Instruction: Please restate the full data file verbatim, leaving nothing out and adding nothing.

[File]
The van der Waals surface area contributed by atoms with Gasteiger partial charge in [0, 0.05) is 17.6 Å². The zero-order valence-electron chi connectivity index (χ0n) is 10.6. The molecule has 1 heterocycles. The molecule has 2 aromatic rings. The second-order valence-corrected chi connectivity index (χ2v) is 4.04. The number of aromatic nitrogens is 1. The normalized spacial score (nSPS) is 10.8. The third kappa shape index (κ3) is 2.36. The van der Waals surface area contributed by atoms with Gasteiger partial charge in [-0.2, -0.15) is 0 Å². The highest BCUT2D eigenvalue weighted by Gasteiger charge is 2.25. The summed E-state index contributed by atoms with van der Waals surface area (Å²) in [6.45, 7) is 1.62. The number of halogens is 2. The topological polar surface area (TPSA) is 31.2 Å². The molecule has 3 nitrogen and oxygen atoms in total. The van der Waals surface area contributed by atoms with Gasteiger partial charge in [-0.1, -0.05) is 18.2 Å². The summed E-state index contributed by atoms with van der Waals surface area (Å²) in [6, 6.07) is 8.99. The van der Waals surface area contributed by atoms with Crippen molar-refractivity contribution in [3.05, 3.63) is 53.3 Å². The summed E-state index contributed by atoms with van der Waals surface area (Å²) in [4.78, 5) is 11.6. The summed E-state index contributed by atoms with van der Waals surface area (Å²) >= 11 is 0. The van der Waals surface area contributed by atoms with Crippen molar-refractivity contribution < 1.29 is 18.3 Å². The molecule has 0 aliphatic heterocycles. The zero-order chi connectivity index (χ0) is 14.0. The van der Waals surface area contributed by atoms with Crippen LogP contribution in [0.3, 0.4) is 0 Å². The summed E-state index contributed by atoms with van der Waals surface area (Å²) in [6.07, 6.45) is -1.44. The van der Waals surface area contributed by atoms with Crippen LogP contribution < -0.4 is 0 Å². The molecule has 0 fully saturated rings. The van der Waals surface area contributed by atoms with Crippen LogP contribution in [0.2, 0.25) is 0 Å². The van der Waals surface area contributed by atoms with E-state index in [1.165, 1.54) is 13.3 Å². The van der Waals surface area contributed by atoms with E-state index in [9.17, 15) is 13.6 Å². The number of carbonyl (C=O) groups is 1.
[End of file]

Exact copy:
The van der Waals surface area contributed by atoms with Gasteiger partial charge in [0, 0.05) is 17.6 Å². The zero-order valence-electron chi connectivity index (χ0n) is 10.6. The molecule has 1 heterocycles. The molecule has 2 aromatic rings. The second-order valence-corrected chi connectivity index (χ2v) is 4.04. The number of aromatic nitrogens is 1. The normalized spacial score (nSPS) is 10.8. The third kappa shape index (κ3) is 2.36. The van der Waals surface area contributed by atoms with Gasteiger partial charge in [-0.2, -0.15) is 0 Å². The highest BCUT2D eigenvalue weighted by Gasteiger charge is 2.25. The summed E-state index contributed by atoms with van der Waals surface area (Å²) in [6.45, 7) is 1.62. The number of halogens is 2. The topological polar surface area (TPSA) is 31.2 Å². The molecule has 3 nitrogen and oxygen atoms in total. The van der Waals surface area contributed by atoms with Gasteiger partial charge in [-0.1, -0.05) is 18.2 Å². The summed E-state index contributed by atoms with van der Waals surface area (Å²) in [6, 6.07) is 8.99. The van der Waals surface area contributed by atoms with Crippen molar-refractivity contribution in [3.05, 3.63) is 53.3 Å². The summed E-state index contributed by atoms with van der Waals surface area (Å²) in [4.78, 5) is 11.6. The summed E-state index contributed by atoms with van der Waals surface area (Å²) >= 11 is 0. The van der Waals surface area contributed by atoms with Crippen molar-refractivity contribution < 1.29 is 18.3 Å². The molecule has 0 aliphatic heterocycles. The zero-order chi connectivity index (χ0) is 14.0. The van der Waals surface area contributed by atoms with Crippen LogP contribution in [0.3, 0.4) is 0 Å². The summed E-state index contributed by atoms with van der Waals surface area (Å²) in [6.07, 6.45) is -1.44. The van der Waals surface area contributed by atoms with Crippen LogP contribution < -0.4 is 0 Å². The molecule has 0 fully saturated rings. The van der Waals surface area contributed by atoms with Crippen LogP contribution in [0.2, 0.25) is 0 Å². The van der Waals surface area contributed by atoms with E-state index in [1.165, 1.54) is 13.3 Å². The van der Waals surface area contributed by atoms with E-state index in [9.17, 15) is 13.6 Å². The number of carbonyl (C=O) groups is 1.